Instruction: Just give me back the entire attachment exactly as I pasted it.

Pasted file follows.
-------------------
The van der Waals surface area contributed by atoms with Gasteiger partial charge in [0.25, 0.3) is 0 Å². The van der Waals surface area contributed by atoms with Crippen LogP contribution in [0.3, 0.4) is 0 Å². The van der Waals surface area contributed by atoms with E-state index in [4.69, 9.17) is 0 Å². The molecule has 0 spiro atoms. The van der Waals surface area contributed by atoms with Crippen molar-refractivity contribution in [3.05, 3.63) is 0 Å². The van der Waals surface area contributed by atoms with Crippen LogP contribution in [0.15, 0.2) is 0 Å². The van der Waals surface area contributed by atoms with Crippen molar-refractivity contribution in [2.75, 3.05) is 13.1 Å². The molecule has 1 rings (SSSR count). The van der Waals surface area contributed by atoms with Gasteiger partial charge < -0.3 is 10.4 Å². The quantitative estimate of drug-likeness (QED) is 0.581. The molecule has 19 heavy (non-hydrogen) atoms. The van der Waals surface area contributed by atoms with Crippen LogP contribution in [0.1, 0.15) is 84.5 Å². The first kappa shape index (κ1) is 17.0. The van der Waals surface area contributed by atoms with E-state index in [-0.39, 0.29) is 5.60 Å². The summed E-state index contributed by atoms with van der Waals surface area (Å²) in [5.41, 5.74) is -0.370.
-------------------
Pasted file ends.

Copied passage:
The van der Waals surface area contributed by atoms with Gasteiger partial charge in [0.25, 0.3) is 0 Å². The van der Waals surface area contributed by atoms with Crippen LogP contribution in [0.3, 0.4) is 0 Å². The van der Waals surface area contributed by atoms with E-state index in [4.69, 9.17) is 0 Å². The molecule has 0 spiro atoms. The van der Waals surface area contributed by atoms with Crippen molar-refractivity contribution in [3.05, 3.63) is 0 Å². The van der Waals surface area contributed by atoms with Crippen LogP contribution in [0.15, 0.2) is 0 Å². The van der Waals surface area contributed by atoms with Crippen molar-refractivity contribution in [2.75, 3.05) is 13.1 Å². The molecule has 1 rings (SSSR count). The van der Waals surface area contributed by atoms with Gasteiger partial charge < -0.3 is 10.4 Å². The quantitative estimate of drug-likeness (QED) is 0.581. The molecule has 19 heavy (non-hydrogen) atoms. The van der Waals surface area contributed by atoms with Crippen LogP contribution in [0.1, 0.15) is 84.5 Å². The first kappa shape index (κ1) is 17.0. The van der Waals surface area contributed by atoms with E-state index in [-0.39, 0.29) is 5.60 Å². The summed E-state index contributed by atoms with van der Waals surface area (Å²) in [5.41, 5.74) is -0.370.